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We have an AD-HOC process from the application team which is fetching data from one of our heavily used OLTP databases in SQLserver to migrate the data into MongoDB.

During the performance measure we can see that part of their run while fetching data from this sql server there is a spike in CPU for almost an hour, spiking to almost 60-80%.

Therefore to reduce this impact we are thinking to use Resource Governor to limit the CPU/Memory resources. I have never used RG, but reading the blogs seems it can be ideal.

Please suggest if this can be achieved or any better suggestions per your experience.

The activity above is monthly once fetching around 80 millions of data on 5 TB database in SQL server 2008R2

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The short answer is 'Yes'. You can use RG to limit the CPU consumption of that process. Note that RG is only available in Enterprise and Data Center editions of SQL Server 2008R2. Use the Microsoft documentation excellent walk-through to learn about using RG: Resource Governor How-to Topics

Longer answer - RG does not address the root cause, it's a band aid to help with the symptoms, and make the disease less disturbing to the other users. If I were in your place, before resorting to RG solutions, I would invest some time trying to optimize the process itself. Although 'accessing 80 million rows' doesn't mean much, and just accessing data rows should not consume a lot of CPU. My experience has proven again and again that many processes that take hours, can be reduced to minutes (and in some cases, to seconds), and be made to consume orders of magnitude less resources than the original. Optimization effort should include not only the technicalities, such as proper indexing, schema tweaks, query syntax, and plan investigation, but also higher level evaluation of the process architecture and flow, does it do a full refresh or incremental update? how many times do you access the same tables? are there many temp tables involved? too many steps? Perhaps some redundant work being done? If you provide some more details about the process, and why it takes so much CPU, people here will be happy to help you.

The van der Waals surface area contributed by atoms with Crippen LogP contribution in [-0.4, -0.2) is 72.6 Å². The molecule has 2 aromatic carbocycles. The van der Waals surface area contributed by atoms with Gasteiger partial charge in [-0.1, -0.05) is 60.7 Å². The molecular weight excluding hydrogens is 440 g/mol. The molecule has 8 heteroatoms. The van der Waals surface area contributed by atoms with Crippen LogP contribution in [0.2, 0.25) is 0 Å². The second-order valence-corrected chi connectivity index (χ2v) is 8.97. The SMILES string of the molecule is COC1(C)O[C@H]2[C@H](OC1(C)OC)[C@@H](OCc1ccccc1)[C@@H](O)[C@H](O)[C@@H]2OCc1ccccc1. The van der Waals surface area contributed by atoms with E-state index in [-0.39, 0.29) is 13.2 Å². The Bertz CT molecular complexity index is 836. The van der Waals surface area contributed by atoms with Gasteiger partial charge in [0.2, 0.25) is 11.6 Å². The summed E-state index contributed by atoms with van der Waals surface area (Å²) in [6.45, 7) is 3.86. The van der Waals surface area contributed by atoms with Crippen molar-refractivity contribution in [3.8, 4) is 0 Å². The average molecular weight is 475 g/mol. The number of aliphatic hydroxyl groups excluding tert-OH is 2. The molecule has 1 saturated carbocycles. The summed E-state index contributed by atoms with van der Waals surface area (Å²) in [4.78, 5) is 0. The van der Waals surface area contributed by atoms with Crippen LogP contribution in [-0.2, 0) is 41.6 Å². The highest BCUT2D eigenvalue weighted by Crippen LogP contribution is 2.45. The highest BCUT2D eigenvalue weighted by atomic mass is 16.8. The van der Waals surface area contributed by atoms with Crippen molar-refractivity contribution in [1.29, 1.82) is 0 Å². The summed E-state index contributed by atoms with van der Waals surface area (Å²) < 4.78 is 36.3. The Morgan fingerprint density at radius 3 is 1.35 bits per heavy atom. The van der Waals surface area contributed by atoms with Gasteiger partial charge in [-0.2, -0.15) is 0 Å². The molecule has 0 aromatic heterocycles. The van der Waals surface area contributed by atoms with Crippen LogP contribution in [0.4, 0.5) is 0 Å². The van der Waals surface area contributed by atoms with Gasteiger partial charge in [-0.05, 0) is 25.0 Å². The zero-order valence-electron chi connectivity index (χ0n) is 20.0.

Of course, there is no guarantee that you will succeed, and eventually you may end up resorting to use RG, but IMHO the effort is very worth while.

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Since you're considering limiting resources during the window of operation, I understand you are concerned with the impact this query has on active transactions (since it's your OLTP database).

Therefore is it possible to:

  1. use a snapshot and have your query use this (as a separate database) which can allieviate contention issues during the query window;

  2. move the query 'out of hours'. It seems that this query is not time sensitive, so could it occur in the wee hours of the morning, as an example.

  3. Change the schedule, so that this query is run weekly instead of monthly. That way you have a less 'harsh' impact during the process.
  4. build data into a separate table/database/server during the month. then the query can hit those tables instead.
  5. If your version is new enough, utilise in-memory tables or temp tables on your fastest storage subsystem.

Dallas

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